The ownership of pets, while common for Canadian households, can have a complicating effect on the end of a marriage. Here in British Columbia, pet owners tend to be very protective of their animals and often view them as members of the family, even though the law dictates they are technically property for divorce purposes. However, a representative in an American state is pushing to change the way his state’s lawmakers view pets, a move that could influence the way the issues are treated here in Canada as well.
Currently, a pet is considered property under both Canadian and American law, which means the ownership of the animal follows standard marital property rules. While an animal cannot be split in the way other assets might be, ownership can transfer to one or the other spouse, or the animal can be sold and the profits split. However, one legislator is proposing an alternative solution.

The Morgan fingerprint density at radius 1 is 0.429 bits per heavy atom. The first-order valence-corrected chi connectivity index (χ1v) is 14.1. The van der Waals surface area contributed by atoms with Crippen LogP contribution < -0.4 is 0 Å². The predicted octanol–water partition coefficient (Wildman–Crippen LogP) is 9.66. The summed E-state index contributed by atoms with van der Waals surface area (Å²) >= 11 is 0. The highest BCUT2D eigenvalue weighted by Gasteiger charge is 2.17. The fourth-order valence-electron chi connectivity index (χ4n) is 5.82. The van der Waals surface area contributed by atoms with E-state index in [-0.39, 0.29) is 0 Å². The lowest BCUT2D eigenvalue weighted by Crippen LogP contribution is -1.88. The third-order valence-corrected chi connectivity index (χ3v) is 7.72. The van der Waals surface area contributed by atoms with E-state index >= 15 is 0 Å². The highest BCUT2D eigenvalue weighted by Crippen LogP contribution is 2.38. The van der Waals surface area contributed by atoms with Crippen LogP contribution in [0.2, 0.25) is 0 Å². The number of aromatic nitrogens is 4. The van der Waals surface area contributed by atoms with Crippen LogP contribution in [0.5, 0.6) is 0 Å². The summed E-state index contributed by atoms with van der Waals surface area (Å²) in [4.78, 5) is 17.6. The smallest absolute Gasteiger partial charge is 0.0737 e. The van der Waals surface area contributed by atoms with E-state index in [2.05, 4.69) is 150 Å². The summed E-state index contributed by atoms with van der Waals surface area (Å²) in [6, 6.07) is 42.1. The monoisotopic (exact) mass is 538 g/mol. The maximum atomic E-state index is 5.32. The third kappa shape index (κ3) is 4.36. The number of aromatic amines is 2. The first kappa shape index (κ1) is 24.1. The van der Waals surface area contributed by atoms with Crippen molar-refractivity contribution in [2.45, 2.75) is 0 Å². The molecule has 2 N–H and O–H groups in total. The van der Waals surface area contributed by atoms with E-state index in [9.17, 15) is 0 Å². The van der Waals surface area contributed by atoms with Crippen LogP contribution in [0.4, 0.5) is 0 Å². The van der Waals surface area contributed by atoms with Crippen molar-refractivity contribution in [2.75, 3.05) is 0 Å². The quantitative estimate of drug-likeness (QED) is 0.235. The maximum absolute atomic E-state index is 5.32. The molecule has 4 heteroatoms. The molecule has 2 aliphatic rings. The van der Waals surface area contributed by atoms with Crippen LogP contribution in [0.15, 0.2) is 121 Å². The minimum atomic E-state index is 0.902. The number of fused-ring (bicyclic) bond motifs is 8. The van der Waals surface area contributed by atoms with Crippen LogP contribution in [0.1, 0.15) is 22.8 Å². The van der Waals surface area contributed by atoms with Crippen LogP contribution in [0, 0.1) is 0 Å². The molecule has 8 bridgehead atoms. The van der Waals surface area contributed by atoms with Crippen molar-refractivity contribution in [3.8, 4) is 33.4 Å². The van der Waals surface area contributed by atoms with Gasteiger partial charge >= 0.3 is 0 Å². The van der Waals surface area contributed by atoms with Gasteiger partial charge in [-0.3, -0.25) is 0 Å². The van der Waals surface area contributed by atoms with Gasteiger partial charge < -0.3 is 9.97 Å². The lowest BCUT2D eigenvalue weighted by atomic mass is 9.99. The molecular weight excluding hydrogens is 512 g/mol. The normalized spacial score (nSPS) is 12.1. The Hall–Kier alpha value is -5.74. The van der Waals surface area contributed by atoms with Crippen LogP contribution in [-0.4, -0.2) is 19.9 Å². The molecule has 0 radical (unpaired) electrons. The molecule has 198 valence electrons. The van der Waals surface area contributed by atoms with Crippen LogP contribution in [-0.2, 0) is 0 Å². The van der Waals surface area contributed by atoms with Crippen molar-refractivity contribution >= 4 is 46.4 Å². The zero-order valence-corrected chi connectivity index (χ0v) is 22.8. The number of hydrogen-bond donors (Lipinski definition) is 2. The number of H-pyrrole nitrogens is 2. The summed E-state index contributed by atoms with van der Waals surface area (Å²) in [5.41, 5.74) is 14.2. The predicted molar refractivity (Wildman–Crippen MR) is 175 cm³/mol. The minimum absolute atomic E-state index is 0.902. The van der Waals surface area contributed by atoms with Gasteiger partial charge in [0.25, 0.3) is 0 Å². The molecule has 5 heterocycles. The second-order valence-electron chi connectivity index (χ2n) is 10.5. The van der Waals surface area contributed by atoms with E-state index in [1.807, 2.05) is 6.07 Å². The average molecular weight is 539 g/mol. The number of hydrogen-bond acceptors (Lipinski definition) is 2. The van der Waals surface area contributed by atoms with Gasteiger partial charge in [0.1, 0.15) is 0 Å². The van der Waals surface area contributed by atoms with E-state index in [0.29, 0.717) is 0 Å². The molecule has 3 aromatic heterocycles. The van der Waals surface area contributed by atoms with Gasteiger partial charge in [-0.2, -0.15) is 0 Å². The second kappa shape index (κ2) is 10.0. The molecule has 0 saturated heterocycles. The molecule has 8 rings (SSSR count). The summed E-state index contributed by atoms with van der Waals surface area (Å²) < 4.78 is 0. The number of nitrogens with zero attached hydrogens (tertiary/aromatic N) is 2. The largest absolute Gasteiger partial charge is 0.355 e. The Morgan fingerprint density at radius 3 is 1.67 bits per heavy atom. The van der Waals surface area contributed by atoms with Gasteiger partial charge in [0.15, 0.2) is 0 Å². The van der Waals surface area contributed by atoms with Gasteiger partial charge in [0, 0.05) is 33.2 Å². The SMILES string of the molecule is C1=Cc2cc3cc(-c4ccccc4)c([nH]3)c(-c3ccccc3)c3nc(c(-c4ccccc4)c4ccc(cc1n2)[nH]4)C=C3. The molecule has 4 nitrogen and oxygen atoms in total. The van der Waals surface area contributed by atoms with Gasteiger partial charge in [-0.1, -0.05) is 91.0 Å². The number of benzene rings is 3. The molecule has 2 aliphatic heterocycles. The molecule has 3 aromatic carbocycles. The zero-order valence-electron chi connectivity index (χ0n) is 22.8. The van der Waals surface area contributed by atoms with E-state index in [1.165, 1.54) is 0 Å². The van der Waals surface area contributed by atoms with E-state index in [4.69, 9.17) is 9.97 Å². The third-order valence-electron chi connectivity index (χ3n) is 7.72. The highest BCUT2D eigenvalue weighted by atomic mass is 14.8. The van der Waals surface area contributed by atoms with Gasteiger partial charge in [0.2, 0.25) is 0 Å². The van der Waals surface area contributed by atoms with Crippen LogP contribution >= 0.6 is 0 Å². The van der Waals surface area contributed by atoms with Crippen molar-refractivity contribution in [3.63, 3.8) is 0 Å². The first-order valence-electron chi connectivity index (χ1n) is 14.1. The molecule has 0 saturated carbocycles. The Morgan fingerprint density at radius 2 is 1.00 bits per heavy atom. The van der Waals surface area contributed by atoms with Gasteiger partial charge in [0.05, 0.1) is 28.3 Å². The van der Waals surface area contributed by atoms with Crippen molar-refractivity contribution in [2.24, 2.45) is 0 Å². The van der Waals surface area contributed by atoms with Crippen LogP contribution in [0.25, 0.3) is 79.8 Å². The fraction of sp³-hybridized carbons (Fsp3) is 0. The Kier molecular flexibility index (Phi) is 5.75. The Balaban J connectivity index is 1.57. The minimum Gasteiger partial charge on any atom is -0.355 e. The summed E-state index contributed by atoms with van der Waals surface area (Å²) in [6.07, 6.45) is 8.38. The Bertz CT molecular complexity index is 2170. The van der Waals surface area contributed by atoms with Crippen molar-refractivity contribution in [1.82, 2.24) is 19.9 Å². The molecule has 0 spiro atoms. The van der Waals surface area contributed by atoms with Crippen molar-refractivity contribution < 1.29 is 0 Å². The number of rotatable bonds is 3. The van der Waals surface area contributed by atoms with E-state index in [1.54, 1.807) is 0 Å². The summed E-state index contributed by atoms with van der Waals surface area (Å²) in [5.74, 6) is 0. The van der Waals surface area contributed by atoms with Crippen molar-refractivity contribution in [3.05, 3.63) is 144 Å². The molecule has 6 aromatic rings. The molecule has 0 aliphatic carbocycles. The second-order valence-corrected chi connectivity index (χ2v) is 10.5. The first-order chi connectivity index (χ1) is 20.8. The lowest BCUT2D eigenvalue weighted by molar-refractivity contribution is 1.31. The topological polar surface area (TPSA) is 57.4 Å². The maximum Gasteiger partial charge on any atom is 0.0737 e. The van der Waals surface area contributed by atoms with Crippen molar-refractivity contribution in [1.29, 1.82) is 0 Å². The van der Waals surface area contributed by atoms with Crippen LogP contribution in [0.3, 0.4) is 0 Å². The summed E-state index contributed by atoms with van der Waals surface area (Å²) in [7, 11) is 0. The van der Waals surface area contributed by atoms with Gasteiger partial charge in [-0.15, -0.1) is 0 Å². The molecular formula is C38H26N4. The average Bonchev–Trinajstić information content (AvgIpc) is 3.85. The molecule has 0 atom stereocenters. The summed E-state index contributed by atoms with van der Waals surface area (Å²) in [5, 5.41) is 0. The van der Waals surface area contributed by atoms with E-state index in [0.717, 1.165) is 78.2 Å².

Most courts do not allow for “pet custody” agreements the way child custody agreements are set up. However, this Rhode Island lawmaker is proposing that judges take into consideration what is best for the welfare of a pet when determining these issues. While this is not a true custody matter, it does call for a change in the way the courts view pet ownership by prioritizing the needs of the pet over the needs of its owners.
Divorce is a complicated business, and property division even more so. Lawmakers in British Columbia and elsewhere in the country are constantly working to ensure the law is malleable enough to handle the unique divorce situations of the roughly 50 percent of marriages that will end this way. For those facing these issues, this means the support of experienced divorce attorneys can be invaluable in the process.